September 27, 2016 in Credit Cards

Black card: If you get the invitation to own one, should you take the offer?

The Chase Sapphire Reserve card sure has a lot going for it, but what if this $450 annual fee rewards card just isn’t … elite enough for you?

Enter the black card.

What is a black card?

A black card is a type of extremely exclusive credit card that is almost solely reserved for the ultra-wealthy. Typically, the cards are available on an invitation-only basis.

Even the look of the cards indicates they are special, says Beverly Harzog, a credit card expert and author of “The Debt Escape Plan.”

“Black cards do have a sleek and sophisticated look that gives a cardholder an ‘exclusive’ kind of feeling when they hand over the card for a purchase,” she says.

Now a black card is more than a color; it connotes something out of the ordinary. In fact, this type of card comes in many forms, including gold, titanium or palladium. They’re designed to be used by professionals who travel frequently and spend like the millionaires they most likely are, but crave perks less pedestrian than rewards miles, which may include:

“There are many fantastic benefits with these cards,” Harzog says. “But they also come with high annual fees compared to standard credit cards.”

One more thing: You probably can’t get one.

“You just aren’t going to find an application for a black card laying around,” says Travis Tuss, senior vice president of sales and marketing for Zoot Enterprises, which provides credit solutions to large financial institutions.

For many of these cards, you must be invited into the club, and that’s not going to happen unless the issuer sees you already spend $25,000 to $100,000 annually on one of their less elite products, Tuss says.



Some of the most famous black cards

Part of the allure surrounding the high high-end cards is the mystery that surrounds them. There’s little in the way of marketing campaigns and the issuers are loathe to offer details.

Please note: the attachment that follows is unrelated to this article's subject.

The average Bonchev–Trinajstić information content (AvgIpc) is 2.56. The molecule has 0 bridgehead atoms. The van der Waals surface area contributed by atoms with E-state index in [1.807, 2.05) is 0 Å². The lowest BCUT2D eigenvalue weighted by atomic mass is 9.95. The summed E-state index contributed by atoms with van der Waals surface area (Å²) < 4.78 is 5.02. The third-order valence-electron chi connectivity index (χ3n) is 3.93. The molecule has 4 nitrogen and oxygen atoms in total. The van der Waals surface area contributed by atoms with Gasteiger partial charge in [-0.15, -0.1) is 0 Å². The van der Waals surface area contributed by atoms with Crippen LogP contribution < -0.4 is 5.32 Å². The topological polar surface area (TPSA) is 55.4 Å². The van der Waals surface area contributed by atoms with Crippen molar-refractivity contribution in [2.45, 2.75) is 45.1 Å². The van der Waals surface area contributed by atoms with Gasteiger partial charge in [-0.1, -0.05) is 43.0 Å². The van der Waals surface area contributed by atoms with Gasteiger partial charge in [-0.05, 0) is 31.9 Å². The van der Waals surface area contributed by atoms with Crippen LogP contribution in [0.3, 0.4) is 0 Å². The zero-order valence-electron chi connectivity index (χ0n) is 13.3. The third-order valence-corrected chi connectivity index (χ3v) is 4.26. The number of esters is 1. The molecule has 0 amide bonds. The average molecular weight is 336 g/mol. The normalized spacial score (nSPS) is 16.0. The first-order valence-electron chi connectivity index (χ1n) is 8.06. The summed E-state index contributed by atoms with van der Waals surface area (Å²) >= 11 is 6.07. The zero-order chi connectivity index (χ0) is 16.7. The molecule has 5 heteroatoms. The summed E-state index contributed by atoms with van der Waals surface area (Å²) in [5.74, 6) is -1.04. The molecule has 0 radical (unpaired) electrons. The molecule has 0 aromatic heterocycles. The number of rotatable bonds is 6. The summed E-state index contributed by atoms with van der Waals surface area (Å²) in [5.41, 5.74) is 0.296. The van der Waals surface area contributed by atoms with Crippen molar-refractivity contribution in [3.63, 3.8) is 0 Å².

Examples of well-known black cards include:

Who these cards serve

For some, a black card is aspirational. For those that can actually get their hands on one, it may be a confirmation that they’ve made it. Income, for example, is a big factor in who gets an invite, Tuss says.

But the cards also may serve as a status symbol.

“These are truly the cards for people who have an ego problem and they want to get it stroked,” says John Ulzheimer, a credit expert formerly with credit companies FICO and Equifax.

Ulzheimer questions whether a typical spender would get enough out of these cards to justify the annual fees.

“For most people, these elite cards are completely unnecessary,” Ulzheimer says.

CARD SEARCH: Find a rewards credit card that’s right for you.

Choosing the right card

If you’re shopping for a new rewards credit card, you should look to one that can get you rewards for the type of spending you do. So if you don’t fly much, you probably shouldn’t apply for a card that offers better rewards for travel-related expenditures.

You’ll also want to make sure you can earn back at least as much in rewards as you have to spend on an annual fee. A $495 annual fee might not seem like a big price to pay for someone who uses the airport lounges and takes advantage of bonus travel rewards.

But for others, those perks would be next to useless.

Ulzheimer says a card that provides cash back for spending might be the best fit for most people.

“Cash has no blackout dates, and everybody understands the value of a dollar,” he says.